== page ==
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July 2004

Increasing Efficiency in Green Waste Reduction
Selecting the Right Chipper or Grinder for your Operation

Most logging operations face — probably routinely — the same issue: a need to get rid of “slash” and tree tops left behind after usable timber is harvested from a site. Some operations have the means to take care of this material themselves. Others hire contractors to do final cleanup or even complete land-clearing. Either way, someone needs the right equipment for the job, which typically translates into a large brush chipper, or a tub or horizontal grinder.

Chipper or grinder?
Two primary criteria are often crucial for clearing operations when making equipment selection decisions: mobility and productivity (and the first usually has a hand in the latter). But, the usual size of areas being cleared is a key consideration as well.

For example, if the land being cleared is most often limited to one to five acres, a large portable brush chipper is an option. And, assuming that the slash left behind would mostly involve smaller-diameter material (compared to usable timber) in this size range, these machines would be sufficient.

But, if the majority of jobs involve five acres or more, jumping up to a horizontal or tub grinder may be the best bet. One could assume that logging operations are most often harvesting land that falls into this category. In fact, most statistics show that logging involves 40 acres or more, even if it’s a selective harvest.

With respect to mobility, larger chippers are usually towed, which can be a challenge when trekking through narrow trails of a forest. In those cases, grinders equipped with tracks, which do not require a tow vehicle for movement around a jobsite, can be a distinct mobility advantage. Then come productivity considerations. Larger horizontal and tub grinders can range from 300 HP to 1000 HP and up. Obviously, they grind greater volumes of material, and they are faster than smaller machines. In addition, the size capacity of the units requires less handling of the branches, with horizontal models featuring 14 to 20 ft. feed tables.

One final consideration: some land-clearing operations sell the end material as a commodity product, such as mulch for landscaping. Mulch yards (buyers) sometimes require a uniform chip size. Larger grinders give you the ability to size the product while chippers usually do not.

Grinders for larger jobs
For many years, both types (tub grinders and horizontal grinders) have been successful in the market. Both excel in conditions and applications that match up with their capabilities. In short, tub grinders generally perform better with heavy, large-diameter material such as stumps and root balls. Certainly, a logging operation may leave behind unusable stumps. If stumps are the majority of cleanup, tubs are a good option. But, if processing longer raw material is the consistent application, a horizontal model may be the best choice.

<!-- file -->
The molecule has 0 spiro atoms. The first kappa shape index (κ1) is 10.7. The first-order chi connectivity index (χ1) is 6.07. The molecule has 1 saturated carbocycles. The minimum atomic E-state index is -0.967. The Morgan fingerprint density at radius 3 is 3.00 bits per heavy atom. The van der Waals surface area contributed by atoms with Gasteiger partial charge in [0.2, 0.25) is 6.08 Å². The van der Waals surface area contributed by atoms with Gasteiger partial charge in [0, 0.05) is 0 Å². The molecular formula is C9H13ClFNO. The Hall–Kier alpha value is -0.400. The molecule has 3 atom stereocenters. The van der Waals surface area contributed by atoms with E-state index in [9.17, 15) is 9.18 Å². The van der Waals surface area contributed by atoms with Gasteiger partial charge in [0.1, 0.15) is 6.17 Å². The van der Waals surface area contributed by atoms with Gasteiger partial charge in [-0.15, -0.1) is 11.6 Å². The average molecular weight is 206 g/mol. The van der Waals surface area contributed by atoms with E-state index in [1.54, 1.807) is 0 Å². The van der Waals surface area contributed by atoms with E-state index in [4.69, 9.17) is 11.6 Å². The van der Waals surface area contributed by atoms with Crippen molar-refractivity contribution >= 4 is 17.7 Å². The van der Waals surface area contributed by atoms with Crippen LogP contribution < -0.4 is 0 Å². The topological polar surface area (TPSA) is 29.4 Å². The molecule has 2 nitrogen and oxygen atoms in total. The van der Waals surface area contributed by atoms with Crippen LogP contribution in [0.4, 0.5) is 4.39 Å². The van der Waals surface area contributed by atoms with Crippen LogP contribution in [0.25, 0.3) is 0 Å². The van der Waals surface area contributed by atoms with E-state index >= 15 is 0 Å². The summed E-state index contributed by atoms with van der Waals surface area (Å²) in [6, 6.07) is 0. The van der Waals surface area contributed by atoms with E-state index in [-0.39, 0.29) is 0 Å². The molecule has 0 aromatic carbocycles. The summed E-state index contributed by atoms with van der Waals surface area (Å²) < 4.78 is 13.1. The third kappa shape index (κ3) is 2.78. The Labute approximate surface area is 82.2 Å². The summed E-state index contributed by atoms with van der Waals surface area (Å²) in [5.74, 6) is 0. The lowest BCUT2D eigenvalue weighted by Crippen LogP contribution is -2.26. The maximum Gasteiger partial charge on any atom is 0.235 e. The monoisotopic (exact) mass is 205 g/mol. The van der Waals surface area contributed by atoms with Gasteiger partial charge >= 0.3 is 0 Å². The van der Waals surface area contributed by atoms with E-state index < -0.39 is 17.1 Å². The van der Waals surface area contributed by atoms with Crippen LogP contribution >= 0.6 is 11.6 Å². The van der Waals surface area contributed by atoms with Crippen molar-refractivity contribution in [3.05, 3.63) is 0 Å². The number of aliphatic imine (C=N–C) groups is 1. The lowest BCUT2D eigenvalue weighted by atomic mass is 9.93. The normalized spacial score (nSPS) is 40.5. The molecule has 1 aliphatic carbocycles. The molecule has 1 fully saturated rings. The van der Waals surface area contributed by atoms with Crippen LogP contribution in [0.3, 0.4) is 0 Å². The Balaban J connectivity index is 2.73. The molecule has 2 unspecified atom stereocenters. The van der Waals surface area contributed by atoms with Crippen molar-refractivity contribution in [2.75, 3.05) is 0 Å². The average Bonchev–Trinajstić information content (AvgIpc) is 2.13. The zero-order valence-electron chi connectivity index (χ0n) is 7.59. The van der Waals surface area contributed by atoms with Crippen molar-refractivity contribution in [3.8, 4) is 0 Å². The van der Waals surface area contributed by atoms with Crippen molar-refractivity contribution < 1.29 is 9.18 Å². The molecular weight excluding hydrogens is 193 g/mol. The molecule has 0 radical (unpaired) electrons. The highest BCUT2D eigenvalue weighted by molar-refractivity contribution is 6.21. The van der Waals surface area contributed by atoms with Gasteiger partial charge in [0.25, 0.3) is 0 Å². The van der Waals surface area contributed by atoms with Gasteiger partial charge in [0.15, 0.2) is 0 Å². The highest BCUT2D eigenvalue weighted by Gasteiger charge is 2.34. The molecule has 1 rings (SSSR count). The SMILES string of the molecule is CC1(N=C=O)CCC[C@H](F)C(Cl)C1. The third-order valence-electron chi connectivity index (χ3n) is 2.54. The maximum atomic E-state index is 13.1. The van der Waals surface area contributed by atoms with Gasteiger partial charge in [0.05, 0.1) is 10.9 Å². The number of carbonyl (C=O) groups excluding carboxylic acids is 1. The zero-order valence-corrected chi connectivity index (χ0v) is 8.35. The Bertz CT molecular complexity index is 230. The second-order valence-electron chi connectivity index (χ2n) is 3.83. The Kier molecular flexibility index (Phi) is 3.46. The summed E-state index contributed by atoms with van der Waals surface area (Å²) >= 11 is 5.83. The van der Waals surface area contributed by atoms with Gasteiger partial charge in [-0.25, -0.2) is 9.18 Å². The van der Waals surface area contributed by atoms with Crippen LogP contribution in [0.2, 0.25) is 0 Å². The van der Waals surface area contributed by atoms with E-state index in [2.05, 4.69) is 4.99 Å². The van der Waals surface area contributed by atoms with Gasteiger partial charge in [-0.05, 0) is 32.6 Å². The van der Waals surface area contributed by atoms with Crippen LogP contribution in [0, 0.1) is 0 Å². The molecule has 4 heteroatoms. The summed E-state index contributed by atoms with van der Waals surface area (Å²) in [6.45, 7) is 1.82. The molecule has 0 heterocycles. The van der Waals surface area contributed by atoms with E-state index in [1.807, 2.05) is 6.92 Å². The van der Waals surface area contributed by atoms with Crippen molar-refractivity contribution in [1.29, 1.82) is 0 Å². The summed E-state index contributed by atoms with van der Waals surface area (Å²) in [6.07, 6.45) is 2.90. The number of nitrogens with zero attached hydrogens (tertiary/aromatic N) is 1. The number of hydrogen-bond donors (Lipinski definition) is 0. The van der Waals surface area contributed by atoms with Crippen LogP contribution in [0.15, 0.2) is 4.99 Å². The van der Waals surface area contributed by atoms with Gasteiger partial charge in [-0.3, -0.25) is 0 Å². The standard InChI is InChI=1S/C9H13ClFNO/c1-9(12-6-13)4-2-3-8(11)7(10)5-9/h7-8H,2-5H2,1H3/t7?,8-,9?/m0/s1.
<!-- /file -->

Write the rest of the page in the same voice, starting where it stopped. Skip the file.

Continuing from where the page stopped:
There are other considerations though. Smaller loading equipment can be used for horizontal grinders, because they typically have a lower feeding height than a tub grinder. This could be a major factor, depending on the auxiliary equipment an operation has on-site.

These grinder “categories” sometimes come with options that are specific to each. In a situation where a single job site may have several debris piles —such as a land-clearing job, the self-propelled track-mounted option can be highly efficient. So rather than having to tow the machine short distances, it can be moved by the operator, possibly into areas where it could not be towed.

Among the primary advantages of having a grapple loader on your tub grinder is better visibility of the tub; the loader cab provides excellent view of the tub cavity, so operators can load material more efficiently. It also helps the operator identify and clear contaminants mixed in with material. Self-contained loaders may also eliminate the need for extra pieces of equipment, because transporting or renting a loading unit may not be required.

Non-loader machines are common on work sites that include a fleet of multi-purpose loading equipment. Some non-loader tub grinders require multiple auxiliary loaders to meet the production capabilities of the machine.

With so many options to consider, selecting the right equipment for land-clearing can be a challenge. But choice is a very good thing. Brush chippers, for example, have traditionally been used in tree-care applications. Now, larger models have made their way into the land-clearing market. Just a few years ago, tub grinders dominated the market for 400 HP and above. Since then, horizontal options are on the rise, and now tracked models are proving their worth among more and more processors.


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